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How Agile Development and Deployment Adds Value to Hotel Technology

Duetto employs an “agile” development methodology and uses JIRA extensively to track its release progress. The adoption of agile principles necessitates teamwork and collaboration, and it has enabled Duetto’s engineers to create new features for the GameChanger application more quickly, while being more responsive to the needs of the company’s customers.

I’ve detailed previously how our architecture choices like Amazon Web Services and MongoDB have made the GameChanger app more versatile and scalable, and how coding in Java makes the solution more efficient. For this post I’d like to describe how agile development and deployment processes make Duetto as nimble as any hotel technology provider or other leading software company.

The R&D organization is broken down into “scrum” teams that manage their backlogs in the context of our overall release goals. We tend to organize our work into quarterly release cycles. However, we release code to production every week, and large new features are released incrementally and often hidden from most users until they have been beta-tested by some.

This incremental approach not only reduces risk, but also allows Duetto to gather feedback and iterate on features rapidly while delivering value to customers as soon as possible.

[bctt tweet="With #Agile dev ops, @DuettoUnicorn is more responsive to customer needs" username="OptimizeDemand"]

Agile development in action

For example, we wanted to deliver a new feature to let hoteliers manage their overbooking levels from the GameChanger app. By approaching the feature release in a nimbler manner, our team was able to add value to the users’ experience sooner.

There are two parts to the overbooking feature. First, there’s what I like to call the mechanical part, which involves actually maintaining and sending overbooking values to a different system via an API. Second, there’s the algorithm part, which recommends overbooking levels based on various data sources, including past booking patterns.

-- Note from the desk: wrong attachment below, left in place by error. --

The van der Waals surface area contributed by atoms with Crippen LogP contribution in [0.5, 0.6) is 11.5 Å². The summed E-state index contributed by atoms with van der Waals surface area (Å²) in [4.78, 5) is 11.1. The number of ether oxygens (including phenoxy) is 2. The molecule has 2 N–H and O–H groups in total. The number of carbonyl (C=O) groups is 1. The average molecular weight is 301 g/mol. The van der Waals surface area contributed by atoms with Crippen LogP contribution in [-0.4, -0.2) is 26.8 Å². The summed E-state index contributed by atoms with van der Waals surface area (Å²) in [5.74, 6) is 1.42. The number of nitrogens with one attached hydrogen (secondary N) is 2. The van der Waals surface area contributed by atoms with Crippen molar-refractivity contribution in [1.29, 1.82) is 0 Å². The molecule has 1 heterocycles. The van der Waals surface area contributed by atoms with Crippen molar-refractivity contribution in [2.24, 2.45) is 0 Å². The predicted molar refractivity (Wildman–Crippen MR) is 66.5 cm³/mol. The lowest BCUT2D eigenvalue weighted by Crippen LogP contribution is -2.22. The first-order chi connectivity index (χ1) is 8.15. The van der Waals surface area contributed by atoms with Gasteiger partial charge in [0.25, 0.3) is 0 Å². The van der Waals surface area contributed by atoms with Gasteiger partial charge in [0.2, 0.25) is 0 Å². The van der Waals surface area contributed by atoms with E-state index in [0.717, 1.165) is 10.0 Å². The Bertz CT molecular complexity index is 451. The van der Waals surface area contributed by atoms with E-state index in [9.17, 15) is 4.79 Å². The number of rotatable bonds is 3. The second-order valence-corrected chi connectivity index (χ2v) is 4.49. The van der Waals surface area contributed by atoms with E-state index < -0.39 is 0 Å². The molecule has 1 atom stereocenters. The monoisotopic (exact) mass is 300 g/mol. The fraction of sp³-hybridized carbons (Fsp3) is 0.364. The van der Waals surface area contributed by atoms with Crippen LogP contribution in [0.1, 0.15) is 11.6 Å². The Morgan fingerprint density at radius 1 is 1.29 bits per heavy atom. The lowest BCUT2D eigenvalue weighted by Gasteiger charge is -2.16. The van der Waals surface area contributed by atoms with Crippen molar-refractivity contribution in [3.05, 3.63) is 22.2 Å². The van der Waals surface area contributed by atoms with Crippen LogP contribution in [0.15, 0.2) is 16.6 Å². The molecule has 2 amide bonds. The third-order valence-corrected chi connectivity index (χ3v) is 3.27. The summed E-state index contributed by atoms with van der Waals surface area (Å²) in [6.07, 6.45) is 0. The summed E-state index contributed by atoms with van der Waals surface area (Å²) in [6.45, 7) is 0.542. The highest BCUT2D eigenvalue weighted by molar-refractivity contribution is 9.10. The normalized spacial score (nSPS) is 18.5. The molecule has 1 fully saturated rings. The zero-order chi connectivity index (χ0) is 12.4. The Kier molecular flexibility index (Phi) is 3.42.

For the sake of this example, let’s just say the project could take 12 weeks total to accomplish. It would take about six weeks to deliver the mechanical part and another six weeks to deliver the algorithm. A software company could wait the full 12 weeks before enabling the whole feature at once for a customer.

But in our incremental approach, we developed the mechanical part of the overbooking feature in that six-week time frame and delivered it to a subset of our customers so they could start using it and pilot-test it for us. Six weeks later, we released the algorithm, which was ready to start generating overbooking recommendations.

Over the course of the production cycle, Duetto’s product team had already gathered valuable feedback and the development team ironed out any bugs that came up with the feature.

Deployment the Duetto way

Our deployment process starts with a Jenkins build server for continuous integration. A key part of our development methodology relies on software engineers writing automated tests for both our back-end logic as well as the user interface (the latter uses Selenium and other front-end testing frameworks). We only release when 100% of our tests are passing, and we strive for 90% or greater code coverage for both Java and Javascript.

As mentioned before in my most recent blog posts, we rely on highly efficient multi-tenant application code. Over the years we have developed various philosophies of interacting with Big Data. For example, Duetto engineers:

  • Always update data in batches rather than one row at a time, to avoid many round trips to the database, and
  • Use streaming- and/or fixed-memory algorithms, as opposed to “hold everything in memory” whenever possible. This limits our exposure to unbounded resource consumption.

We also use JProfiler frequently on our most important and expensive operations to optimize our code analytic pipeline. By regularly monitoring at the outer level (e.g. determining which parts of the system are taking the most aggregate time) and the low level (which of the innermost parts of the application are the most expensive), we continually and incrementally improve the performance and throughput for everyone.

For instance, we recently discovered that when our largest customer was fully online, some paths through our code were running slowly and could be optimized better. We made those performance improvements within a few weeks.

Finally, just as we strive to avoid Single Points of Failure in our hardware layer, we also avoid SPOFs in our development team. Although we are a relatively small group, we try to ensure that each area has at least two code owners and we ensure that all code changes are peer-reviewed. We’re currently using Phabricator, which is a code review tool initially developed at Facebook, and Github.


                                  Bringing a New Approach to Integrations in the Hotel Industry


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